The Diocese of Beaumont and the U.S. Army lost a faithful servant last month with the passing of Ch. Col. Msgr. Sidney J. Marceaux, J.C.L., on September 14, 2008. Bishop Curtis Guillory, SVD, will offer a concelebrated Pontifical Memorial Mass for Msgr. Marceaux, at 11 a.m. October 11, 2008, at St. Anthony Cathedral Basilica, Beaumont, Texas. A reception will follow in the Cathedral Basilica Center. Members of Msgr. Marceaux' family will be present for the Mass and reception. The military funeral service for Ch. Col. Marceaux will be October 20 at Fort Myer Chapel at 2:45 p.m. At 3:30 the burial procession begins to the grave site in Arlington National Cemetery.
Sidney Marceaux was born in Kaplan, Louisiana, on November 24, 1938, and moved to Port Arthur, Texas, in 1946 where he graduated from Bishop Byrne High School. He joined the Texas National Guard at age 17. He attended Lamar University in Beaumont and St. Edward's University in Austin where he received his bachelor's degree in social studies in 1962. After teaching at Stephen F. Austin High School in Port Acres for three years he entered the seminary. Msgr. Marceaux was ordained to the priesthood May 16, 1970, and served as a teacher and counselor at Msgr. Kelly Catholic High School, Beaumont. In 1971 he began working for the diocesan Tribunal while still fulfilling his duties as a member of the Texas National Guard.
In June 1974 he received his commission as a First Lieutenant in the U.S. Army Reserve. Msgr. Marceaux was elected to a three-year term as president of the Canon Law Society of America in 1989. Until 1990, Msgr. Marceaux served in the Tribunal for the Diocese of Beaumont and attended weekend training in the U.S. Army Reserve. He was called into active duty on November 21, 1991, during the Desert Storm conflict in Iraq and was stationed in Saudi Arabia. Msgr. Marceaux was senior chaplain at a base and headquarters for the coalition forces during Desert Storm.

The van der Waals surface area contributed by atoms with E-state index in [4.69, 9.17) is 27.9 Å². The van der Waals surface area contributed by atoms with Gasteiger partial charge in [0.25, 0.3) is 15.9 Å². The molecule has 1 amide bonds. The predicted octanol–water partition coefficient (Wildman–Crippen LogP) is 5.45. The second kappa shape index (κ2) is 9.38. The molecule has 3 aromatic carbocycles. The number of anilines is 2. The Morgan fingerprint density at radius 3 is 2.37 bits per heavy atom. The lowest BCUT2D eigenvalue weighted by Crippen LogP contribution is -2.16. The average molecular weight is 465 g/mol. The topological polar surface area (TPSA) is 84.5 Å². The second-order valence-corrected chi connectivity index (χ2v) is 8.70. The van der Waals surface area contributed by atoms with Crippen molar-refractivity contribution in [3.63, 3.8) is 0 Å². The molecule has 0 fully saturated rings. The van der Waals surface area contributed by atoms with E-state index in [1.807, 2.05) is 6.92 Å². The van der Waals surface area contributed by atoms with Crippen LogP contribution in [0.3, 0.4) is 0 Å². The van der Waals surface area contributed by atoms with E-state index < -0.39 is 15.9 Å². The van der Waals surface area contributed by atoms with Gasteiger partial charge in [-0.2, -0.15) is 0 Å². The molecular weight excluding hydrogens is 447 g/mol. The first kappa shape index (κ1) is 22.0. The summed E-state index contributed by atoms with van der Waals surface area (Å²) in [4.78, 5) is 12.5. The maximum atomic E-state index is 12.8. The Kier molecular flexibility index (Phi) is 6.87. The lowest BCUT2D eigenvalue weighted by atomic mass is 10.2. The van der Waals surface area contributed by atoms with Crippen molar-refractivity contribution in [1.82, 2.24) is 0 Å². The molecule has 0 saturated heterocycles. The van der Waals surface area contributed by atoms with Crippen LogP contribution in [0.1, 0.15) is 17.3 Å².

After Desert Storm he served in Cuba, at Fort Bragg, and in Japan. In Southeast Texas Msgr. Marceaux held a number of positions including superintendent of Catholic schools. He had assignments at Immaculate Conception, Groves; St. Anne and St. Joseph, Beaumont; St. Charles Borromeo, Nederland; and Our Lady of Victory, Sour Lake; and Our Lady of Sorrows, China. He also served as vicar general and on the college of consultors.
During a recent tour in Kuwait, the 69-year-old priest became ill and was sent to Walter Reed Army Medical Center where he died peacefully in his sleep September 14, 2008. He served 45 years in the military and 38 years in the priesthood. He received several military awards and decorations including the Legion of Merit, Bronze Star Medal, Meritorious Service Medal, Army Commendation Medal, Army Achievement Medal and the National Defense Service Medal.
He was the oldest son of Sidney Marceaux Sr. and Lydie Boudoin Marceaux who preceded him in death. Also preceding him in death was a sister JoAnn Parrett and brother Gerald Marceaux. He is survived by his sister, Judy Marceaux of Fairfax, Virginia, brothers Floyd Marceaux of Port Arthur, and John Marceaux of St. Louis, Missouri.
MARCEAUX, SIDNEY J
Posted: 23 November 2008
Photos By Holly, November 2008